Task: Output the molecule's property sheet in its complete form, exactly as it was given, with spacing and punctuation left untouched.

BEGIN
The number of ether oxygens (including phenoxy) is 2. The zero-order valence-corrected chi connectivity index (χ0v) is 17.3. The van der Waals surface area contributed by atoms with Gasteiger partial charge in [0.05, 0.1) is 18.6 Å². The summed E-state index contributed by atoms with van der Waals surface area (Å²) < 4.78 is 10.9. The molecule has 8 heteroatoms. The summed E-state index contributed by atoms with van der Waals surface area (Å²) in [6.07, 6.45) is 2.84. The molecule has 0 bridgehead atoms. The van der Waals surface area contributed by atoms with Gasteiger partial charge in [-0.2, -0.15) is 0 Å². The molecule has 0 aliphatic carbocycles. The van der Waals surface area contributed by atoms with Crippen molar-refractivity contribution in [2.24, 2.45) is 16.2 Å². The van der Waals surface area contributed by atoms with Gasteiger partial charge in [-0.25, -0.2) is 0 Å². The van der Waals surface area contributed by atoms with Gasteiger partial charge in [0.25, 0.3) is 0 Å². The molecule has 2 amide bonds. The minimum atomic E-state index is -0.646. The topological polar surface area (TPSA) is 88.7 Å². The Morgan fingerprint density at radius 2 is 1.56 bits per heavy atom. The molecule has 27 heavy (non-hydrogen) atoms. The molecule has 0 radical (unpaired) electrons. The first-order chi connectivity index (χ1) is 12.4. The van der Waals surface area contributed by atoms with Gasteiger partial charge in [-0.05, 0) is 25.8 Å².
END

The number of ether oxygens (including phenoxy) is 2. The zero-order valence-corrected chi connectivity index (χ0v) is 17.3. The van der Waals surface area contributed by atoms with Gasteiger partial charge in [0.05, 0.1) is 18.6 Å². The summed E-state index contributed by atoms with van der Waals surface area (Å²) < 4.78 is 10.9. The molecule has 8 heteroatoms. The summed E-state index contributed by atoms with van der Waals surface area (Å²) in [6.07, 6.45) is 2.84. The molecule has 0 bridgehead atoms. The van der Waals surface area contributed by atoms with Gasteiger partial charge in [-0.2, -0.15) is 0 Å². The molecule has 0 aliphatic carbocycles. The van der Waals surface area contributed by atoms with Crippen molar-refractivity contribution in [2.24, 2.45) is 16.2 Å². The van der Waals surface area contributed by atoms with Gasteiger partial charge in [-0.25, -0.2) is 0 Å². The van der Waals surface area contributed by atoms with Gasteiger partial charge in [0.25, 0.3) is 0 Å². The molecule has 2 amide bonds. The minimum atomic E-state index is -0.646. The topological polar surface area (TPSA) is 88.7 Å². The Morgan fingerprint density at radius 2 is 1.56 bits per heavy atom. The molecule has 27 heavy (non-hydrogen) atoms. The molecule has 0 radical (unpaired) electrons. The first-order chi connectivity index (χ1) is 12.4. The van der Waals surface area contributed by atoms with Gasteiger partial charge in [-0.05, 0) is 25.8 Å².